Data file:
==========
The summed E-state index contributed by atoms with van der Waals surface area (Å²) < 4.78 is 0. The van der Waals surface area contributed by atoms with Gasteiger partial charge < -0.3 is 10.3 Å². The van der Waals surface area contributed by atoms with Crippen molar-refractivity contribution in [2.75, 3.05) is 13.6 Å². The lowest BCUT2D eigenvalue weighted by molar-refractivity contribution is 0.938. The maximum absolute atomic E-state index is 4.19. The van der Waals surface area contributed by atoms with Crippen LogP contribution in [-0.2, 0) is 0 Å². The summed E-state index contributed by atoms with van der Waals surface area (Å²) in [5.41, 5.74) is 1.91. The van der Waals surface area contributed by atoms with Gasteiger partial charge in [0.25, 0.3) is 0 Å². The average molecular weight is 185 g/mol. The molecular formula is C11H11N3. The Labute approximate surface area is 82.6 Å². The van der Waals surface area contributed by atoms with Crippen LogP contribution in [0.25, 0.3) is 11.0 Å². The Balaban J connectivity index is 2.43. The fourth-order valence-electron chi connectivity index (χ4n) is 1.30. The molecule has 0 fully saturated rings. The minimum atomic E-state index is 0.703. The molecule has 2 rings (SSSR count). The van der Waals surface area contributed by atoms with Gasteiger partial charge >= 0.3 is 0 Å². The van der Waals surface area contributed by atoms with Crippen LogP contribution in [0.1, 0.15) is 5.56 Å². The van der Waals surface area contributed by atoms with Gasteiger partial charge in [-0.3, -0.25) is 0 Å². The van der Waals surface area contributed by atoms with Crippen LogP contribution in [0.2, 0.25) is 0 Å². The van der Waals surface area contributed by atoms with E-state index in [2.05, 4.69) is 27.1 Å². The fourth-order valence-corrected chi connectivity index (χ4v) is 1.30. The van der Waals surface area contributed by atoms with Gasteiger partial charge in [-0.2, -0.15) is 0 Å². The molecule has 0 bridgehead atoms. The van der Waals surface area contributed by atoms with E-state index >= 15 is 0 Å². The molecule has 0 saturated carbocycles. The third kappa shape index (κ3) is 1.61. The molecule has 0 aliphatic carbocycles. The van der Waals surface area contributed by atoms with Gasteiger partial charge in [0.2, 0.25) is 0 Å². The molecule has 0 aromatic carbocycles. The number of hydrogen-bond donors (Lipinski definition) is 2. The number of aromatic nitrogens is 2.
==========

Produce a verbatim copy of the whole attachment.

The summed E-state index contributed by atoms with van der Waals surface area (Å²) < 4.78 is 0. The van der Waals surface area contributed by atoms with Gasteiger partial charge < -0.3 is 10.3 Å². The van der Waals surface area contributed by atoms with Crippen molar-refractivity contribution in [2.75, 3.05) is 13.6 Å². The lowest BCUT2D eigenvalue weighted by molar-refractivity contribution is 0.938. The maximum absolute atomic E-state index is 4.19. The van der Waals surface area contributed by atoms with Crippen LogP contribution in [-0.2, 0) is 0 Å². The summed E-state index contributed by atoms with van der Waals surface area (Å²) in [5.41, 5.74) is 1.91. The van der Waals surface area contributed by atoms with Gasteiger partial charge in [0.25, 0.3) is 0 Å². The average molecular weight is 185 g/mol. The molecular formula is C11H11N3. The Labute approximate surface area is 82.6 Å². The van der Waals surface area contributed by atoms with Crippen LogP contribution in [0.25, 0.3) is 11.0 Å². The Balaban J connectivity index is 2.43. The fourth-order valence-electron chi connectivity index (χ4n) is 1.30. The molecule has 0 fully saturated rings. The minimum atomic E-state index is 0.703. The molecule has 2 rings (SSSR count). The van der Waals surface area contributed by atoms with Gasteiger partial charge >= 0.3 is 0 Å². The van der Waals surface area contributed by atoms with Crippen LogP contribution in [0.1, 0.15) is 5.56 Å². The van der Waals surface area contributed by atoms with Gasteiger partial charge in [-0.3, -0.25) is 0 Å². The van der Waals surface area contributed by atoms with Crippen LogP contribution in [0.2, 0.25) is 0 Å². The van der Waals surface area contributed by atoms with E-state index in [2.05, 4.69) is 27.1 Å². The fourth-order valence-corrected chi connectivity index (χ4v) is 1.30. The van der Waals surface area contributed by atoms with Gasteiger partial charge in [-0.2, -0.15) is 0 Å². The molecule has 0 bridgehead atoms. The van der Waals surface area contributed by atoms with E-state index >= 15 is 0 Å². The molecule has 0 saturated carbocycles. The third kappa shape index (κ3) is 1.61. The molecule has 0 aliphatic carbocycles. The van der Waals surface area contributed by atoms with Gasteiger partial charge in [0.2, 0.25) is 0 Å². The molecule has 0 aromatic carbocycles. The number of hydrogen-bond donors (Lipinski definition) is 2. The number of aromatic nitrogens is 2.